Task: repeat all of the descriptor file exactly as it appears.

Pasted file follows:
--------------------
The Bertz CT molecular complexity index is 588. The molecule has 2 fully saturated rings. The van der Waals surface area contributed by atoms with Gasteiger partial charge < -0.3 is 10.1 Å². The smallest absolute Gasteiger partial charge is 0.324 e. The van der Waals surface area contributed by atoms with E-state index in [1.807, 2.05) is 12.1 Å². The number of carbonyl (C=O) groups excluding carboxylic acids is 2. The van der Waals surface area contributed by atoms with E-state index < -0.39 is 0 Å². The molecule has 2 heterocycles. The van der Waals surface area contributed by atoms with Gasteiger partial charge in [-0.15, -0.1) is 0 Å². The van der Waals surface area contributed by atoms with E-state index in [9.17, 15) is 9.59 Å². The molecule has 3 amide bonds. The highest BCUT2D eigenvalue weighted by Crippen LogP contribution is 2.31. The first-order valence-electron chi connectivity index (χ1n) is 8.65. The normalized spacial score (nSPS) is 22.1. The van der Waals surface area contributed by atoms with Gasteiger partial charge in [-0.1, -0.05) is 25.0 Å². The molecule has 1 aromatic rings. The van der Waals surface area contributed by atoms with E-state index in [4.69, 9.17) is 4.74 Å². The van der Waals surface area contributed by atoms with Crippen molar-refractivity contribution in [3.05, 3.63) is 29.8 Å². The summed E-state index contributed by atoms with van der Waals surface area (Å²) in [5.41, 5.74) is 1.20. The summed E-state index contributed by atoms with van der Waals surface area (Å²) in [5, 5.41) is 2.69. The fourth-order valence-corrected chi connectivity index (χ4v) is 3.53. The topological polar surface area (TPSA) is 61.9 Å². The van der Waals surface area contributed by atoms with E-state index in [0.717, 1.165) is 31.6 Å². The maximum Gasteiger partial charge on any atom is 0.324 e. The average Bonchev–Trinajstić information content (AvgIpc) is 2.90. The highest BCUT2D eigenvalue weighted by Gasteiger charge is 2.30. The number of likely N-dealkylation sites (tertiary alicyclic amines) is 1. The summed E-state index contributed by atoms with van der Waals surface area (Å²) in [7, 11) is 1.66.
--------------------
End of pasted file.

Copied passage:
The Bertz CT molecular complexity index is 588. The molecule has 2 fully saturated rings. The van der Waals surface area contributed by atoms with Gasteiger partial charge < -0.3 is 10.1 Å². The smallest absolute Gasteiger partial charge is 0.324 e. The van der Waals surface area contributed by atoms with E-state index in [1.807, 2.05) is 12.1 Å². The number of carbonyl (C=O) groups excluding carboxylic acids is 2. The van der Waals surface area contributed by atoms with E-state index < -0.39 is 0 Å². The molecule has 2 heterocycles. The van der Waals surface area contributed by atoms with Gasteiger partial charge in [-0.15, -0.1) is 0 Å². The van der Waals surface area contributed by atoms with E-state index in [9.17, 15) is 9.59 Å². The molecule has 3 amide bonds. The highest BCUT2D eigenvalue weighted by Crippen LogP contribution is 2.31. The first-order valence-electron chi connectivity index (χ1n) is 8.65. The normalized spacial score (nSPS) is 22.1. The van der Waals surface area contributed by atoms with Gasteiger partial charge in [-0.1, -0.05) is 25.0 Å². The molecule has 1 aromatic rings. The van der Waals surface area contributed by atoms with E-state index in [4.69, 9.17) is 4.74 Å². The van der Waals surface area contributed by atoms with Crippen molar-refractivity contribution in [3.05, 3.63) is 29.8 Å². The summed E-state index contributed by atoms with van der Waals surface area (Å²) in [5.41, 5.74) is 1.20. The summed E-state index contributed by atoms with van der Waals surface area (Å²) in [5, 5.41) is 2.69. The fourth-order valence-corrected chi connectivity index (χ4v) is 3.53. The topological polar surface area (TPSA) is 61.9 Å². The van der Waals surface area contributed by atoms with E-state index in [0.717, 1.165) is 31.6 Å². The maximum Gasteiger partial charge on any atom is 0.324 e. The average Bonchev–Trinajstić information content (AvgIpc) is 2.90. The highest BCUT2D eigenvalue weighted by Gasteiger charge is 2.30. The number of likely N-dealkylation sites (tertiary alicyclic amines) is 1. The summed E-state index contributed by atoms with van der Waals surface area (Å²) in [7, 11) is 1.66.